Automated Estimation of Food Type from Body-worn Audio and Motion Sensors in Free-Living Environments
Proceedings of the 4th Machine Learning for Healthcare Conference, PMLR 106:641-662, 2019.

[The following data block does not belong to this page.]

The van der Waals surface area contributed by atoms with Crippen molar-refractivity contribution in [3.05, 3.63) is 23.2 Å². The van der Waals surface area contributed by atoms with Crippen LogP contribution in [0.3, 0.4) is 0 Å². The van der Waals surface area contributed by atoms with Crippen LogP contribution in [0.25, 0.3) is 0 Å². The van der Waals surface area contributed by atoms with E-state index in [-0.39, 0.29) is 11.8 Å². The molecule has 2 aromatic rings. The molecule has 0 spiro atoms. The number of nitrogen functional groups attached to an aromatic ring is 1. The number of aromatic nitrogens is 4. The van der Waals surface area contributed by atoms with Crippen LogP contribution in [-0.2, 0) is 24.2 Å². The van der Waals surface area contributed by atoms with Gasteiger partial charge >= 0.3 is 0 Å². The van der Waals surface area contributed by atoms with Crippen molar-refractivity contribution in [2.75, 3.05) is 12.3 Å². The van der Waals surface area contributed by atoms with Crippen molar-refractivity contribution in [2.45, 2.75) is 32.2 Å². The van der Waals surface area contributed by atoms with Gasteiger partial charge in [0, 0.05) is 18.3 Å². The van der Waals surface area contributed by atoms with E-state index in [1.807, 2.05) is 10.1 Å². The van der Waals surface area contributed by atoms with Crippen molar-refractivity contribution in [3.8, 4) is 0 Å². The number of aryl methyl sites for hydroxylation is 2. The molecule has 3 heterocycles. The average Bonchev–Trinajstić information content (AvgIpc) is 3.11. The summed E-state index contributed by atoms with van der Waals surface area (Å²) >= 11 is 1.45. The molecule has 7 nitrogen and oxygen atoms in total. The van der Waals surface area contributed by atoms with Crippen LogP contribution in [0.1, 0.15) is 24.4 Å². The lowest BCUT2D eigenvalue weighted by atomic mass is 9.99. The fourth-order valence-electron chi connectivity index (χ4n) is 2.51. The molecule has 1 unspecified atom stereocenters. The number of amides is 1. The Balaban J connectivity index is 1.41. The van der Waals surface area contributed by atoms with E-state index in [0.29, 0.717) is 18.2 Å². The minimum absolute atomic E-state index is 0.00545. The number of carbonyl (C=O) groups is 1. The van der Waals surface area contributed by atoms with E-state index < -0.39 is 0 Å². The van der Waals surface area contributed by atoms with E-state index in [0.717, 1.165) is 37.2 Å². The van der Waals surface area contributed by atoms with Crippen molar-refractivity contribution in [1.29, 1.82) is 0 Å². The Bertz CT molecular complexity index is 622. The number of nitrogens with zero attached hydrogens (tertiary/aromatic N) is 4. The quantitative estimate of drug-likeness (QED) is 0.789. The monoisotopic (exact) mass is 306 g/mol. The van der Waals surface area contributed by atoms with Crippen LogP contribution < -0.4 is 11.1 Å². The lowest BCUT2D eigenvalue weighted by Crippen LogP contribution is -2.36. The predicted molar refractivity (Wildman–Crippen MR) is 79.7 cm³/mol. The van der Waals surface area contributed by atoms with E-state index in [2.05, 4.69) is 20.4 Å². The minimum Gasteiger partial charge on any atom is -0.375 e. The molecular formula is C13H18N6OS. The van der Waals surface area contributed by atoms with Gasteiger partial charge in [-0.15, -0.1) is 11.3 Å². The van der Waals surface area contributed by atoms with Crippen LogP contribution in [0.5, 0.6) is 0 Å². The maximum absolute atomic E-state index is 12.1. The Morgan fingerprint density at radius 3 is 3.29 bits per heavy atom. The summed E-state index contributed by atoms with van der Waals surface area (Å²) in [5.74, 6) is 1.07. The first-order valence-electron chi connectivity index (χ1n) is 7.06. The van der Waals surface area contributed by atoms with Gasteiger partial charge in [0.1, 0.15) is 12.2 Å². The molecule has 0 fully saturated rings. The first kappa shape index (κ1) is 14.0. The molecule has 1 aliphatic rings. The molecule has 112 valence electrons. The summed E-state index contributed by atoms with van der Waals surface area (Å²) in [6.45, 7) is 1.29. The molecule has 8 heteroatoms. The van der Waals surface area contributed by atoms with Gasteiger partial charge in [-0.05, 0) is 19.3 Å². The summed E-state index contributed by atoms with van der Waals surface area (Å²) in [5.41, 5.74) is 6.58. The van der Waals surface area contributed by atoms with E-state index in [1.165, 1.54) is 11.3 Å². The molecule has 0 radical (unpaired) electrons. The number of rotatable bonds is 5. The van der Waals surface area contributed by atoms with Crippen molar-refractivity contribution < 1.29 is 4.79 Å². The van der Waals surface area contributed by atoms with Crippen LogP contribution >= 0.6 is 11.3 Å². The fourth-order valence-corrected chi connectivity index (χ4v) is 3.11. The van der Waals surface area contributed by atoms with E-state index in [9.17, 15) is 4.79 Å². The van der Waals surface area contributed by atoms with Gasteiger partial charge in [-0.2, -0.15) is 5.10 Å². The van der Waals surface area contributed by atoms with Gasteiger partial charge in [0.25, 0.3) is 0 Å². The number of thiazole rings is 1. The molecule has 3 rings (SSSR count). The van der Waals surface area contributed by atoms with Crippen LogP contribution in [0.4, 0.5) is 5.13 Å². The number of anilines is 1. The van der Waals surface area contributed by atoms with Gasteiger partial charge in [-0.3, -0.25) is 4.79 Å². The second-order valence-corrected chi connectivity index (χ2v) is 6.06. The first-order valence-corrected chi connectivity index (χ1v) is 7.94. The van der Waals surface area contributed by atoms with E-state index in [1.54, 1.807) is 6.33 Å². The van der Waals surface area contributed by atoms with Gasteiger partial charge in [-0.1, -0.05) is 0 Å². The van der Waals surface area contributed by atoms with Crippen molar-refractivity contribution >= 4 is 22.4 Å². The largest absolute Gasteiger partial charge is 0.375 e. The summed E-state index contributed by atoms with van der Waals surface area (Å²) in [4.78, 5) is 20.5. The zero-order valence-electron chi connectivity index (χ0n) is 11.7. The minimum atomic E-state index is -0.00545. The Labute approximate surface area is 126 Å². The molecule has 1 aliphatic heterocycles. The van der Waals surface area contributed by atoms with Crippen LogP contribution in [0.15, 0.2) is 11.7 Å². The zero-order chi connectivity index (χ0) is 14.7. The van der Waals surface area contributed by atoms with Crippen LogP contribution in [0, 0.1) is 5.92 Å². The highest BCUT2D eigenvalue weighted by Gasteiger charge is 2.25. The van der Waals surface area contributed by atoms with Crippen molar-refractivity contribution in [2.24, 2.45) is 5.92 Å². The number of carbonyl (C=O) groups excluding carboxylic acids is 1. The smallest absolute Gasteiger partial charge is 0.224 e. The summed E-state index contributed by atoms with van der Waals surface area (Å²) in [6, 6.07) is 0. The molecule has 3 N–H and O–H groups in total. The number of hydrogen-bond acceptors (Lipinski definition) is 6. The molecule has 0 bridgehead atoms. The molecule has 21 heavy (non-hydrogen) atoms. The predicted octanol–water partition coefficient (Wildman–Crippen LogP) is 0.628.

Nutrition is fundamental to maintaining health, managing chronic diseases, and preventing illness, but unlike physical activity there is not yet a way to unobtrusively and automatically measure nutrition. While recent work has shown that body-worn sensors can be used to identify meal times, to have an impact on health and fully replace manual food logs, we need to identify not only when someone is eating, but what they are consuming. However, it is challenging to collect labeled data in daily life, while lab data does not always generalize to reality. To address this, we develop new algorithms for semi-supervised hierarchical classification that enable higher accuracy when training on data with weak labels. Using this approach, we present the first results on automated classification of foods consumed in data collected from body-worn audio and motion sensors in free-living environments. We show that by exploiting a mix of lab and free-living data, we can achieve a classification accuracy of 88% on unrestricted meals (e.g. stir fry, pizza, salad) in unrestricted environments such as home and restaurants. Ultimately, this lays the foundation for body-worn devices that can calculate calories and macronutrients by identifying food type and quantity.